By now, a small crowd of “young men” had gathered. They, like Marshall, cackled and spat wretched insults at the regurgitating “worthless negro” with his hand in his scalded pants. Justice cried. He didn’t care, not about them or himself.
“Why,” he wondered, fighting to hold on to consciousness. “Why can’t I be an autumn leaf? Why can’t I just change colors? Why does the “worthless negro” have to suffer day after day? Why can’t I be that damn leaf and just crumple up on the ground and die too?”
The world slowly went black.
Somehow, he would live. And although Marshall Stover would serve eight months in a detention center for his act, Justice’s hand would never work again.
“I was a confused young man,” Marshall would later say. “I regret those days.”
The worst part; he was being honest.
But, Justice would never forget the pain that once was; the pain of being hated.


“Your Honor, please Your Honor, I can’t just keep talking to myself. I ain’t made out for this game.”

“A little bit longer,” Justice thought. He was going to rip Marshall Stover apart inside and out.

“I…I need to know Judge. I can’t take anymore of this silent treatment.”

“Almost,” Justice convinced himself, ready to strip the man with the grimy over-greased hair of his dignity.

“Your Honor, talk to me!”

Justice had trouble holding back his rage. “So close. You will not lose to him again Justice” he hissed in his mind. “This man made your life hell. He’s one straw away from cracking; you’re one straw away from finally winning!”

“Damnit Justice, you talk to me, you hear? I don’t care what you do with me, just do it now!”

The bailiff took an exaggerated step towards the man as if to threaten him.

Justice ran the charcoaled hand across his aged cheek. “Thank you Mr. Stover,” he whispered at last. His voice picked up, “And just why should I let you go? Why do you deserve to be set free? That poor woman couldn’t just walk freely from you could she Mr. Stover? She couldn’t escape, why should I let you?”

To Justice, this was about more than the woman. Marshall knew it.

Defendant, Marshall Stover slowly opened his mouth to reply, a puzzled look plastered on his face; in his eyes.

“Never mind that,” Judge Justice Washington Harper bellowed. “It hardly seems fair to let a man on trial for battery towards a woman who we all sense is a prostitute decide his own fate. I’m already killing two birds with one stone on this case.”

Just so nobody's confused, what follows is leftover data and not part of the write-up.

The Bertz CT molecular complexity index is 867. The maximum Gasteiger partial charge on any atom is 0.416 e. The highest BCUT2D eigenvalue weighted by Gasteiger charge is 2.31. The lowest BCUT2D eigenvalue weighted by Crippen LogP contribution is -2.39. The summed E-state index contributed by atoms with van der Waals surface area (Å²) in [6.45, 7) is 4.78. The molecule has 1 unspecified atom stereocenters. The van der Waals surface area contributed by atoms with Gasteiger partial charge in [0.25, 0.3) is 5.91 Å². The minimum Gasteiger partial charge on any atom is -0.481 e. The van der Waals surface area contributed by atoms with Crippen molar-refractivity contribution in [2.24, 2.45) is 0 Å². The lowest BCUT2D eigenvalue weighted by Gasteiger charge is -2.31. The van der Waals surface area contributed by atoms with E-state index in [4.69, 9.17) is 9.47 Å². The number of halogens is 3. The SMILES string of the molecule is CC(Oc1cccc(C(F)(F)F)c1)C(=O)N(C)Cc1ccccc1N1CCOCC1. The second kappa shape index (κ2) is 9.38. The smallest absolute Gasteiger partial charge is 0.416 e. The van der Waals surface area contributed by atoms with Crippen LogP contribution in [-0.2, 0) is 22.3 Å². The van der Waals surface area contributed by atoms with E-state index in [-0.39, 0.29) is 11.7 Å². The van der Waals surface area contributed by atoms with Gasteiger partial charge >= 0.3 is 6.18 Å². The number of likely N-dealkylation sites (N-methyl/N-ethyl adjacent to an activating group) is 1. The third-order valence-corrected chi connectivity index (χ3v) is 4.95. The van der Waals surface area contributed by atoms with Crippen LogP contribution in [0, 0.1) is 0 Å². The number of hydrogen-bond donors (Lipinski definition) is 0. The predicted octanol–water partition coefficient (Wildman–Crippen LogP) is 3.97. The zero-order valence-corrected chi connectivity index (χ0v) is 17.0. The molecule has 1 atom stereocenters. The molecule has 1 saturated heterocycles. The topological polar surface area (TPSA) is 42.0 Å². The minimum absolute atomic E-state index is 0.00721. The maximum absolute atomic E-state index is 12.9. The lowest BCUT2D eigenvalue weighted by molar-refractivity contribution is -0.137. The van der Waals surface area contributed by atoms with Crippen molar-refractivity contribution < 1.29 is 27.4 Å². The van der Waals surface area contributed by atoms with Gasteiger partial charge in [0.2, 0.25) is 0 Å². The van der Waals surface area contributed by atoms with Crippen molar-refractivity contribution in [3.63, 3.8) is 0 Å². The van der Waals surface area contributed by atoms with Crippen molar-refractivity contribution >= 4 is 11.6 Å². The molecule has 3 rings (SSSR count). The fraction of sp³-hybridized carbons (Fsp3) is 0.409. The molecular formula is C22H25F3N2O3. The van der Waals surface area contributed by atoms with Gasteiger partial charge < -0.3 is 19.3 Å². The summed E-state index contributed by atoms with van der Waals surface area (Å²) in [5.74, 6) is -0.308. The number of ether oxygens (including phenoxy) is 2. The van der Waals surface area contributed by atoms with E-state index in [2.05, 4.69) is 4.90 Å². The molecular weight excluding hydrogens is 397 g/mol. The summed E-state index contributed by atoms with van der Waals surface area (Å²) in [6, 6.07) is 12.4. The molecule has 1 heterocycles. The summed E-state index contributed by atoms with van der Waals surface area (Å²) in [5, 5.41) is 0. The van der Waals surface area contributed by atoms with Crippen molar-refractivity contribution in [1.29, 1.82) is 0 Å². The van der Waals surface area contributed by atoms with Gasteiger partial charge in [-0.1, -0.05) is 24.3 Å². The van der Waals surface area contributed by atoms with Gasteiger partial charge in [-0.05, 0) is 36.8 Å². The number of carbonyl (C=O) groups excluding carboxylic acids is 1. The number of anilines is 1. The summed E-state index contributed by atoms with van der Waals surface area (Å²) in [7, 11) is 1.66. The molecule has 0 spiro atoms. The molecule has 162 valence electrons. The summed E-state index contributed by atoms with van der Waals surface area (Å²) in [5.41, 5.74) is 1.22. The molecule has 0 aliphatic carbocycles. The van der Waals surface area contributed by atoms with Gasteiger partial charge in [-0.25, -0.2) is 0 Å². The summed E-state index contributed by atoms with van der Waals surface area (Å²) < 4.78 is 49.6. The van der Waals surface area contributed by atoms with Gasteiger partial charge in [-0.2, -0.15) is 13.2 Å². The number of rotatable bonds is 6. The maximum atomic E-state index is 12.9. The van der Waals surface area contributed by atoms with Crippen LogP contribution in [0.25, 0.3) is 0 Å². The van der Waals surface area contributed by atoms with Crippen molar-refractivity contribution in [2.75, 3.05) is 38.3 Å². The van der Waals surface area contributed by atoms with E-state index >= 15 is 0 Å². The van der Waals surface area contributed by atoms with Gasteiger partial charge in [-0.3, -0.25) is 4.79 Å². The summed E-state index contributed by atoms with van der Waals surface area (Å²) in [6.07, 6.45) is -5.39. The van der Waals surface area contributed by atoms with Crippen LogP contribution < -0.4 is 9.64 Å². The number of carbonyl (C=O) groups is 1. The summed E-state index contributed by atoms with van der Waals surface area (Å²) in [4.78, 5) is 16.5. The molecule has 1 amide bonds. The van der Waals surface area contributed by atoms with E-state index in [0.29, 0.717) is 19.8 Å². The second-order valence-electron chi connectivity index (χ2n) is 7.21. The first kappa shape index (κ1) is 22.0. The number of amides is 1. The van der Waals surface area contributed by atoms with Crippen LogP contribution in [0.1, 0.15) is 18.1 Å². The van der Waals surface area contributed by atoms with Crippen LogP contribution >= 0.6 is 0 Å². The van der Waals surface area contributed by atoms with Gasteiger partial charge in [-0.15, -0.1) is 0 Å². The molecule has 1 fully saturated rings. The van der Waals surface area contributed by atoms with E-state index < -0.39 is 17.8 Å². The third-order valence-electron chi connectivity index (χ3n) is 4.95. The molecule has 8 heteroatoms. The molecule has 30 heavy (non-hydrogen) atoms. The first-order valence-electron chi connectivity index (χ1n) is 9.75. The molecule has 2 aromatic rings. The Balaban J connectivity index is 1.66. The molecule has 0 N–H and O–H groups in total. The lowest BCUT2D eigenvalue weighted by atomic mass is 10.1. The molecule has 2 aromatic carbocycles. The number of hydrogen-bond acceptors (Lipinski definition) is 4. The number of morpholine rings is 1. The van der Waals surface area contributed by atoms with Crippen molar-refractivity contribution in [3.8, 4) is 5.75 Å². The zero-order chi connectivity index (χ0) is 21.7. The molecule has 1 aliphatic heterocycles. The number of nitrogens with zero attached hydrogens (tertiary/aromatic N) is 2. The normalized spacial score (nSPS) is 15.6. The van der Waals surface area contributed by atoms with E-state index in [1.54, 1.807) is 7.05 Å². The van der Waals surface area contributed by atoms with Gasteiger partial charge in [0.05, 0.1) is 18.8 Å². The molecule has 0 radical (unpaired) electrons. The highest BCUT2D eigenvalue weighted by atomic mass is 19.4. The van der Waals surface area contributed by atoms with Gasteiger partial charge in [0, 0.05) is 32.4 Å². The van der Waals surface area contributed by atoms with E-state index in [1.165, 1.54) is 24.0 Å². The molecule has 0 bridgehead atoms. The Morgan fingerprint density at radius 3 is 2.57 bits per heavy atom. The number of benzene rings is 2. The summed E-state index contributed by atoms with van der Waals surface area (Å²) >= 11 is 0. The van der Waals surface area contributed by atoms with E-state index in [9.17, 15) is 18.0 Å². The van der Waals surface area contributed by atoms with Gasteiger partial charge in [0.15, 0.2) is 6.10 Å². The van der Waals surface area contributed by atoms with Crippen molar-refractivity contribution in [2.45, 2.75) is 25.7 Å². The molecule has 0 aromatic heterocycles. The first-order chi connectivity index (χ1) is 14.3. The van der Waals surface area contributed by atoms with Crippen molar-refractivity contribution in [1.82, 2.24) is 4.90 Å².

“Prostitutes. “Poor woman” prostitutes. That’s not right,” Justice thought, with regrets to ever speaking the words. “Mother was no “poor woman” that’s for sure.”

The courtroom was silent.

True, Stover had assaulted the woman. True, she was a prostitute. And even more true, he had done it with his secret weapon once again; fire. Justice cringed inside and out when he heard the details. But, that was six months ago. This payroll hearing was now and it was important. This was his chance. “I’ve changed” Stover had told the world, even his inmates, who didn’t take a liking to the brute’s soft side.

The worst part; he was still being honest.

“Payback,” Marshall Stover thought to himself. “He wants payback. Oh no.”

“Payback,” Justice declared in his mind, trumpets belting triumphant tunes of victory. “Sweet, sweet payback. Shall I lock him up for another year? No, that’s not enough, more; torture. He tortured me. He played the part of the devil, and I was his lowly beggar! Who cares if he served his time? Revenge is too sweet! Now, I can toy with his emotions. Ha! This is what I’ve been waiting for. This is justice!”

“Are you happy Mr. Stover?”

Silence. An unnoticed drop of sweat fell from Marshall’s baking head forming a curious puddle on the stilted, wooden table.
He began again, “Mr. Stover, are you a happy person?” Justice’s voice now boomed throughout the still, intimidating room once again.

Stover was perplexed. “I…I don’t know Your Honor. I…don’t.” He peered up at the judge, his eyes filled with fear. “I was Your Honor. But now…no. No Your Honor, I’m afraid not.”

“Perfect?” Justice wondered. “But unexpected. How could a man who got all he wanted growing up, a man who was looked up to by all but one “filthy” Negro be unhappy? Marshall Stover was once the most accomplished “young man” the boys at Whitfield Academy had ever seen. He never failed.” What was this?

“Very well,” Justice halfway questioned, stepping down from his mahogany stand. His handsome gavel dropped willingly to the floor. Stover’s eyes cunningly followed the judge until he stood face to face with him.

“What is he doing?” Stover worried, petrified.

“What am I doing?” the judge wondered, troubled.
Devil versus Beggar.

Predator versus Prey.

Black versus White.

The once-hunted was ready to make his move; he was ready to pounce.

“You will pay court costs Mr. Stover,” Justice’s voice cracked. He held his breath abruptly as if to take back the words which he hadn’t yet even spoken. “And, you will attend a mandatory class on respect towards yourself and others,” the judge winked almost friendlily. “It comes with the abuse my friend. And then, you will be released.”

Justice extended his dead, spotted hand; the sleeve of his robe still resting between a charred forefinger and a burned stub that had served as a thumb years ago.
He had never forgotten the pain of hatred; it was too strong, too immense, too much. And, he could never put a man through that; not an honest man at least.
Carefully, Marshall Stover raised his arm, and tenderly shook the judge’s hand, bewildered.

Justice could have sworn he felt it.

“Very well,” the judge remarked softly. Something about those eyes didn’t seem nearly as empty to him anymore. “Court dismissed.”

This was Justice.